They do have a membership for a few dollars and you’re entitled to attend meetings. The regulars are fairly old. I think by the time you are a member of the New York Cactus & Succulent Society you have way too many cacti and succulents. The meeting I went to ended with a cactus share where everybody was bringing cuttings or fully developed plants to give away. One of the plants for sale at Coming Soon comes from the President of the New York Cactus & Succulent Society who is a great inspiration. He joined the Society when he was 8 years old. He’s now in his 60s. He has greenhouses at his mother’s house in Queens that have untold numbers of cacti and he brought a very unusual aloe plant to the meeting. I was the one with the lucky straw that was able to grab that one.
That’s so fascinating. I’d love to read a short origin story about each of your pieces.
When I came back from the Society meeting I started a Craigslist news alert because I realized that there is a dilemma when you’re moving or your spouse just died or life circumstances force you to get rid of a cactus that you’ve had for many, many years. You certainly don’t want to throw it away; you want someone to adopt it. To me, that’s such a preferable experience to buying a younger plant at a nursery. So every now and then something pops up and I debate whether or not to drive to Bridgeport, Connecticut to pick up a 23-year old saguaro cactus.Yes please. Definitely.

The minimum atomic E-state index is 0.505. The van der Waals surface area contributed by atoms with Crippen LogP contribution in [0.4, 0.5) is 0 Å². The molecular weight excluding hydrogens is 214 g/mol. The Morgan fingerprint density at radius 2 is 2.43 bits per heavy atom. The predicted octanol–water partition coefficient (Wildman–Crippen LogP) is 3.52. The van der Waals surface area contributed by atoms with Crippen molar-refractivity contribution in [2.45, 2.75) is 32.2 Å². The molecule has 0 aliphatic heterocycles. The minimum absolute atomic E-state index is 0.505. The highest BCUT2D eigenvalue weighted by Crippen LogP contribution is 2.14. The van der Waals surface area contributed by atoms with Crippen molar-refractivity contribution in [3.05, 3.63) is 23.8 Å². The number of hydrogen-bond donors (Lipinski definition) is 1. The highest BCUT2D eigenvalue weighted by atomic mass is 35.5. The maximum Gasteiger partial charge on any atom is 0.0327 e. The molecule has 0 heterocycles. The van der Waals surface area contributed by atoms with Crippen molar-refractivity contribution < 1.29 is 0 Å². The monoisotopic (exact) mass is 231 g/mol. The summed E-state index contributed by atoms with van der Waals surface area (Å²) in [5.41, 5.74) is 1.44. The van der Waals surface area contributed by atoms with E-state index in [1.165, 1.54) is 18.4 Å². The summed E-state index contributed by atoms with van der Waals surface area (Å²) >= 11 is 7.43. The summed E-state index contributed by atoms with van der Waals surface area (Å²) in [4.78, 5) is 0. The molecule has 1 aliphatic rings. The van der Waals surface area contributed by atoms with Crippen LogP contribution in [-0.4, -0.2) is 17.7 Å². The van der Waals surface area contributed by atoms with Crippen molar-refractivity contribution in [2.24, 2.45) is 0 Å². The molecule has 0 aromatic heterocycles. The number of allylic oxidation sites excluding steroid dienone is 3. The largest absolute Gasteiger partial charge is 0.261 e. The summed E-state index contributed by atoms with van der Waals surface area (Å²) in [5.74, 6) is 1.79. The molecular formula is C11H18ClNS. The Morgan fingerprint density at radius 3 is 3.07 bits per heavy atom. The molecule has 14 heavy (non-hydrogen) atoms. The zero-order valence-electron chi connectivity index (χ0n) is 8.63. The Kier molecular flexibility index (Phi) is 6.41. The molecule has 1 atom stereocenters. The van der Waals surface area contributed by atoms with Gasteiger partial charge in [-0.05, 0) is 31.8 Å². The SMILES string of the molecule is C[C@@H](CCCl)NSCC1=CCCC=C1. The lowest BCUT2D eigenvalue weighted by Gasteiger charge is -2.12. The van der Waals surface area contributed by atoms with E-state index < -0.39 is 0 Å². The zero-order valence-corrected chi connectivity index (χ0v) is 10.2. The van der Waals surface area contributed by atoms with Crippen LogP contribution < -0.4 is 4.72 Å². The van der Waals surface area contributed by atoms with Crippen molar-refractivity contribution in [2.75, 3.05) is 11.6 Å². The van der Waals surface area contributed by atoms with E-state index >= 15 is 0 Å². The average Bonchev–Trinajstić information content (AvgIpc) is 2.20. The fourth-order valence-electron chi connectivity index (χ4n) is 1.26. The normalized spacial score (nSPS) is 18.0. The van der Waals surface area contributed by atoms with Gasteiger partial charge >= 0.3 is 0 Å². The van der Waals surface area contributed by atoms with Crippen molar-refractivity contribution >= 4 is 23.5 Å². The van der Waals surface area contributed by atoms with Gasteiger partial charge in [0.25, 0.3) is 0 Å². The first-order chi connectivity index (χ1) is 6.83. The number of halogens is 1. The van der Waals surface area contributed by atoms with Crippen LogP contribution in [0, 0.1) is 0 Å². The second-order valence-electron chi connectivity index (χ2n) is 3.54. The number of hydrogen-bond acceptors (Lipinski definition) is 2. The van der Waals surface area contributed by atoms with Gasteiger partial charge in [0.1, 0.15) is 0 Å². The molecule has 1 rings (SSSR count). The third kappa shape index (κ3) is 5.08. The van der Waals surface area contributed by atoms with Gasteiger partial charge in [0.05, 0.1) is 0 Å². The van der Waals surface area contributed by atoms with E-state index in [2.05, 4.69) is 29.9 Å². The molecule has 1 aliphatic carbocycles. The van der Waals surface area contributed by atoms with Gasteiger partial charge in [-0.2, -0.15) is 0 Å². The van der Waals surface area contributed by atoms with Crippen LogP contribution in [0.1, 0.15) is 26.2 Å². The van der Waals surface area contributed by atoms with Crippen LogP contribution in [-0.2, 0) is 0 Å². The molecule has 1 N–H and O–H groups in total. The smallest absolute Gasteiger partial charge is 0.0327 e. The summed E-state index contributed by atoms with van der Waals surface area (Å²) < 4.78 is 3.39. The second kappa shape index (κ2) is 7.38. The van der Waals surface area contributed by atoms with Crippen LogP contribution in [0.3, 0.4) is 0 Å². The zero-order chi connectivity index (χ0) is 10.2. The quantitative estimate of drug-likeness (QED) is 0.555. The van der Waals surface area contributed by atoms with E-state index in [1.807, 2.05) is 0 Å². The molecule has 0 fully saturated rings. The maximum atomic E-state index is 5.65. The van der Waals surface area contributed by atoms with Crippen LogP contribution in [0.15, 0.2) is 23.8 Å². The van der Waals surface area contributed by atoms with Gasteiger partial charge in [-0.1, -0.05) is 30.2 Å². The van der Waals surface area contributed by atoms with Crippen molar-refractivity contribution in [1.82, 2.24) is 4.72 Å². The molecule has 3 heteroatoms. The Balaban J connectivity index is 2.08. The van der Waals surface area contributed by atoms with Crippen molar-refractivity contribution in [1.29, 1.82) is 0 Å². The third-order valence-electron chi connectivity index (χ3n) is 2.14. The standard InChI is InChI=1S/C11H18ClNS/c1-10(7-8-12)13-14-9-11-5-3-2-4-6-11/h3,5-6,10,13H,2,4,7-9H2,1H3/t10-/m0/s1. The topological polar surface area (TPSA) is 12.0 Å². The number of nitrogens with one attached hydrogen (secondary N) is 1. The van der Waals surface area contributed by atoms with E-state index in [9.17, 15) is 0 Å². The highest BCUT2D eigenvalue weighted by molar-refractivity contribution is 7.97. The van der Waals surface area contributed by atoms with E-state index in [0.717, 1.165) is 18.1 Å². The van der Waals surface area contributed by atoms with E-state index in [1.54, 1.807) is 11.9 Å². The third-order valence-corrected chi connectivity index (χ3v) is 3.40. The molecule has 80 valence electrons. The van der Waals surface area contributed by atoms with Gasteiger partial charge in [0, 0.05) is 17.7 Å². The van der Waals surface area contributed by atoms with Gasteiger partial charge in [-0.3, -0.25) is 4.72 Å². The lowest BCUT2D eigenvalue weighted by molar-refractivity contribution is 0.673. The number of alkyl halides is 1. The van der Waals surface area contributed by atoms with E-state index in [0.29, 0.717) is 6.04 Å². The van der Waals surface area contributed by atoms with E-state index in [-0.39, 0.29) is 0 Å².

I did that once. I met my mother who lives out in Connecticut and we drove out to this retired professor’s house and picked up the cactus.
Have you been to the Brooklyn Botanical Garden? They have this desert pavilion there.
Yeah, it’s great and the New York Botanical Garden has an even bigger one. I think that if I wanted to up my game I would start attending these plant shows because each state has one. It’s a whole world. Connecticut has a really celebrated one, and so does New Jersey. I’m sure New York does. At the Cactus & Succulent Society meeting they were talking about these shows and that’s where collectors go. You really can get some mature, unusual species of cacti.
What’s your top advice for caring for a cactus?
My general rule of thumb is water them once a month and if they can’t take that schedule then let them go. Mourn them and move on. I think a lot of people are convinced that they can’t take care of plants because a plant died on them. I would just tell them that’s life and get back in the saddle. Some aren’t going to make it. Most cacti and succulents can handle a once a month watering. Generally, water less rather than more. If they can live outside in the summer, definitely do that because then they’ll have a real growing season.